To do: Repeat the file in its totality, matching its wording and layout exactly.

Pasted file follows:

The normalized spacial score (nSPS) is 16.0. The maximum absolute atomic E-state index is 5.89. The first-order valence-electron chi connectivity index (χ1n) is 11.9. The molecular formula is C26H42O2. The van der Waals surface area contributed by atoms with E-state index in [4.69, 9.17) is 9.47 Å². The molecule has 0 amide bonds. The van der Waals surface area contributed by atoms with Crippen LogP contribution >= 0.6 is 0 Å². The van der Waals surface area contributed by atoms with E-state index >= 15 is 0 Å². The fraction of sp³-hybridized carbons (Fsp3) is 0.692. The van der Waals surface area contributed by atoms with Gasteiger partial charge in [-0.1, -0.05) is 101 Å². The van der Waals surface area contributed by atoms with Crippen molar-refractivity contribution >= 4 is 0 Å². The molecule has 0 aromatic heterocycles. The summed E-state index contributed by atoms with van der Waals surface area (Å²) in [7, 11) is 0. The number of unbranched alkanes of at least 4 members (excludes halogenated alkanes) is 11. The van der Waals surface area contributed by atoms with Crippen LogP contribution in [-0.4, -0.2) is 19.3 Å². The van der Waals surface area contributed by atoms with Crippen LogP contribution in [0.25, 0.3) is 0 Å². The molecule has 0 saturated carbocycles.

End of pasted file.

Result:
The normalized spacial score (nSPS) is 16.0. The maximum absolute atomic E-state index is 5.89. The first-order valence-electron chi connectivity index (χ1n) is 11.9. The molecular formula is C26H42O2. The van der Waals surface area contributed by atoms with E-state index in [4.69, 9.17) is 9.47 Å². The molecule has 0 amide bonds. The van der Waals surface area contributed by atoms with Crippen LogP contribution >= 0.6 is 0 Å². The van der Waals surface area contributed by atoms with E-state index >= 15 is 0 Å². The fraction of sp³-hybridized carbons (Fsp3) is 0.692. The van der Waals surface area contributed by atoms with Gasteiger partial charge in [-0.1, -0.05) is 101 Å². The van der Waals surface area contributed by atoms with Crippen molar-refractivity contribution >= 4 is 0 Å². The molecule has 0 aromatic heterocycles. The summed E-state index contributed by atoms with van der Waals surface area (Å²) in [7, 11) is 0. The number of unbranched alkanes of at least 4 members (excludes halogenated alkanes) is 11. The van der Waals surface area contributed by atoms with Crippen LogP contribution in [-0.4, -0.2) is 19.3 Å². The van der Waals surface area contributed by atoms with Crippen LogP contribution in [0.25, 0.3) is 0 Å². The molecule has 0 saturated carbocycles.